In artificial-intelligence applications, a neural network is "trained" on sample data, constantly adjusting its weights and firing thresholds until the output of its final layer consistently represents the solution to some computational problem.

Biological plausibility

Lynch, Parter, and Musco made several modifications to this design to make it more biologically plausible. The first was the addition of inhibitory "neurons." In a standard artificial neural network, the values of the weights on the connections are usually positive or capable of being either positive or negative. But in the brain, some neurons appear to play a purely inhibitory role, preventing other neurons from firing. The MIT researchers modeled those neurons as nodes whose connections have only negative weights.

Many artificial-intelligence applications also use "feed-forward" networks, in which signals pass through the network in only one direction, from the first layer, which receives input data, to the last layer, which provides the result of a computation. But connections in the brain are much more complex. Lynch, Parter, and Musco's circuit thus includes feedback: Signals from the output neurons pass to the inhibitory neurons, whose output in turn passes back to the output neurons. The signaling of the output neurons also feeds back on itself, which proves essential to enacting the winner-take-all strategy.

Finally, the MIT researchers' network is probabilistic. In a typical artificial neural net, if a node's input values exceed some threshold, the node fires. But in the brain, increasing the strength of the signal traveling over an input neuron only increases the chances that an output neuron will fire. The same is true of the nodes in the researchers' model. Again, this modification is crucial to enacting the winner-take-all strategy.

In the researchers' model, the number of input and output neurons is fixed, and the execution of the winner-take-all computation is purely the work of a bank of auxiliary neurons. "We are trying to see the trade-off between the computational time to solve a given problem and the number of auxiliary neurons," Parter explains. "We consider neurons to be a resource; we don't want too spend much of it."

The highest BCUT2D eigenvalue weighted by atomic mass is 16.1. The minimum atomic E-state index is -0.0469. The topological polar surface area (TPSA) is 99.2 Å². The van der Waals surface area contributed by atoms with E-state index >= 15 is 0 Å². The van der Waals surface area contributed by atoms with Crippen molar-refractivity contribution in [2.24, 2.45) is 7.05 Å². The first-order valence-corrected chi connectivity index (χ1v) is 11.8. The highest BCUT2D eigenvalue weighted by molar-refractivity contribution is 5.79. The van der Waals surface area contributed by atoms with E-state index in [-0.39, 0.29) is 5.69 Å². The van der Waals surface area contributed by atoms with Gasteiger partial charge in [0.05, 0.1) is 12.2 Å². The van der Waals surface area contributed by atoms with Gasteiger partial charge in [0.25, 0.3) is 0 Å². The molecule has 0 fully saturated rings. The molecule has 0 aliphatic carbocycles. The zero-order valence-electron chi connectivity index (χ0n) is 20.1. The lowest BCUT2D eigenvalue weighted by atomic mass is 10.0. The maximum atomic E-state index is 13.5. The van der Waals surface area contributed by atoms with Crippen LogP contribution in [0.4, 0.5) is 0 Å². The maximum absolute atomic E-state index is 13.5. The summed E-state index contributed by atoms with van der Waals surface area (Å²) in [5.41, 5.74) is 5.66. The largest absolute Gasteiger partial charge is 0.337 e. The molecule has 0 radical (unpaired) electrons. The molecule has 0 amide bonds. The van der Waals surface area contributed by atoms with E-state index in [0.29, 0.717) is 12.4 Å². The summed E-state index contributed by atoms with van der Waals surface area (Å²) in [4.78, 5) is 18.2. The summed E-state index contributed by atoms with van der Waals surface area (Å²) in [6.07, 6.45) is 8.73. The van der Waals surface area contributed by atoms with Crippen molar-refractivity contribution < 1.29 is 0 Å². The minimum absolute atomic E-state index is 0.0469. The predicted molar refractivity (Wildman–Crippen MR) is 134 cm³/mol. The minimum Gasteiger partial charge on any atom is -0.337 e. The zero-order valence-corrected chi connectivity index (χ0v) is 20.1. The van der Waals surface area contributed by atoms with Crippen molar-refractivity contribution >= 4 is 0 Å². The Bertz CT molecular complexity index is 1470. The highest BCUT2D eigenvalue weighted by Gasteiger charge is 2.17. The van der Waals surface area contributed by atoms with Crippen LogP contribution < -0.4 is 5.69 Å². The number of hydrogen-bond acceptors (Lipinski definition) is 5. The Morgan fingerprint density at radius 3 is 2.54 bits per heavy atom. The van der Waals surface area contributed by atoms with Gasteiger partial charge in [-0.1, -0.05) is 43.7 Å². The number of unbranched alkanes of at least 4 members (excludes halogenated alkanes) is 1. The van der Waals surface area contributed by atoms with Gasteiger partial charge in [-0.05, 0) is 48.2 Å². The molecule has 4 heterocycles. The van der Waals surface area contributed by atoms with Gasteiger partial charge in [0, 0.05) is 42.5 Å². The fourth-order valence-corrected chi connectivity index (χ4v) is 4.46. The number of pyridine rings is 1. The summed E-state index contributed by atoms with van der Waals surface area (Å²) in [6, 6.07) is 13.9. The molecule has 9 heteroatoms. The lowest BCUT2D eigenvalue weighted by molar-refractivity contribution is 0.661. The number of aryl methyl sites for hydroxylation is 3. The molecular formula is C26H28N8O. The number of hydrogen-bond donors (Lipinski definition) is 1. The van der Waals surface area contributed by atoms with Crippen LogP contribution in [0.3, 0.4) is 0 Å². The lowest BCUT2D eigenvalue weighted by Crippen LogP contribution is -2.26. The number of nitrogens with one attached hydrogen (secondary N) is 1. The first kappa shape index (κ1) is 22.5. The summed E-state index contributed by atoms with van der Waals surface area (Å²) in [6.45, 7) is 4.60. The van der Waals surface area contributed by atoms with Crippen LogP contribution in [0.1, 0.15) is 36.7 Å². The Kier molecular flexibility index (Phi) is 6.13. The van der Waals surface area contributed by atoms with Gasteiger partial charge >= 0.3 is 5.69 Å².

Inhibition's virtues

Parter and her colleagues were able to show that with only one inhibitory neuron, it's impossible, in the context of their model, to enact the winner-take-all strategy. But two inhibitory neurons are sufficient. The trick is that one of the inhibitory neurons -- which the researchers call a convergence neuron -- sends a strong inhibitory signal if more than one output neuron is firing. The other inhibitory neuron -- the stability neuron -- sends a much weaker signal as long as any output neurons are firing.

The convergence neuron drives the circuit to select a single output neuron, at which point it stops firing; the stability neuron prevents a second output neuron from becoming active once the convergence neuron has been turned off. The self-feedback circuits from the output neurons enhance this effect. The longer an output neuron has been turned off, the more likely it is to remain off; the longer it's been on, the more likely it is to remain on. Once a single output neuron has been selected, its self-feedback circuit ensures that it can overcome the inhibition of the stability neuron.

Without randomness, however, the circuit won't converge to a single output neuron: Any setting of the inhibitory neurons' weights will affect all the output neurons equally. "You need randomness to break the symmetry," Parter explains.

The researchers were able to determine the minimum number of auxiliary neurons required to guarantee a particular convergence speed and the maximum convergence speed possible given a particular number of auxiliary neurons.

Adding more convergence neurons increases the convergence speed, but only up to a point. For instance, with 100 input neurons, two or three convergence neurons are all you need; adding a fourth doesn't improve efficiency. And just one stability neuron is already optimal.

But perhaps more intriguingly, the researchers showed that including excitatory neurons -- neurons that stimulate, rather than inhibit, other neurons' firing -- as well as inhibitory neurons among the auxiliary neurons cannot improve the efficiency of the circuit. Similarly, any arrangement of inhibitory neurons that doesn't observe the distinction between convergence and stability neurons will be less efficient than one that does.

Assuming, then, that evolution tends to find efficient solutions to engineering problems, the model suggests both an answer to the question of why inhibitory neurons are found in the brain and a tantalizing question for empirical research: Do real inhibitory neurons exhibit the same division between convergence neurons and stability neurons?